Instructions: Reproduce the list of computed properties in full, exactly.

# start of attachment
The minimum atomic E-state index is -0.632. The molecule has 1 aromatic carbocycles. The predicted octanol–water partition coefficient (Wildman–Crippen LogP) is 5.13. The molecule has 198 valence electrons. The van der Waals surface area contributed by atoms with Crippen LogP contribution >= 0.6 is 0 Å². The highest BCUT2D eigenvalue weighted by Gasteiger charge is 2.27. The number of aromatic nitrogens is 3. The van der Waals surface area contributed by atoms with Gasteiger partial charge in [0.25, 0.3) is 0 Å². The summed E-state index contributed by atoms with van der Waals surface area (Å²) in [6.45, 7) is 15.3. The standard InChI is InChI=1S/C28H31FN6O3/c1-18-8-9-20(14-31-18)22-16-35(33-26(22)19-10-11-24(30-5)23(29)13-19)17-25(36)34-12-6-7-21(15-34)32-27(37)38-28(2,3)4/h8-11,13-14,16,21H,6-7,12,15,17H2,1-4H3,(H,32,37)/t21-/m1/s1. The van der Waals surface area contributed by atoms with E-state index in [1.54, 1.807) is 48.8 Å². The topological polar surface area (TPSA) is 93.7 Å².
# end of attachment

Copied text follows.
The minimum atomic E-state index is -0.632. The molecule has 1 aromatic carbocycles. The predicted octanol–water partition coefficient (Wildman–Crippen LogP) is 5.13. The molecule has 198 valence electrons. The van der Waals surface area contributed by atoms with Crippen LogP contribution >= 0.6 is 0 Å². The highest BCUT2D eigenvalue weighted by Gasteiger charge is 2.27. The number of aromatic nitrogens is 3. The van der Waals surface area contributed by atoms with Gasteiger partial charge in [0.25, 0.3) is 0 Å². The summed E-state index contributed by atoms with van der Waals surface area (Å²) in [6.45, 7) is 15.3. The standard InChI is InChI=1S/C28H31FN6O3/c1-18-8-9-20(14-31-18)22-16-35(33-26(22)19-10-11-24(30-5)23(29)13-19)17-25(36)34-12-6-7-21(15-34)32-27(37)38-28(2,3)4/h8-11,13-14,16,21H,6-7,12,15,17H2,1-4H3,(H,32,37)/t21-/m1/s1. The van der Waals surface area contributed by atoms with E-state index in [1.54, 1.807) is 48.8 Å². The topological polar surface area (TPSA) is 93.7 Å².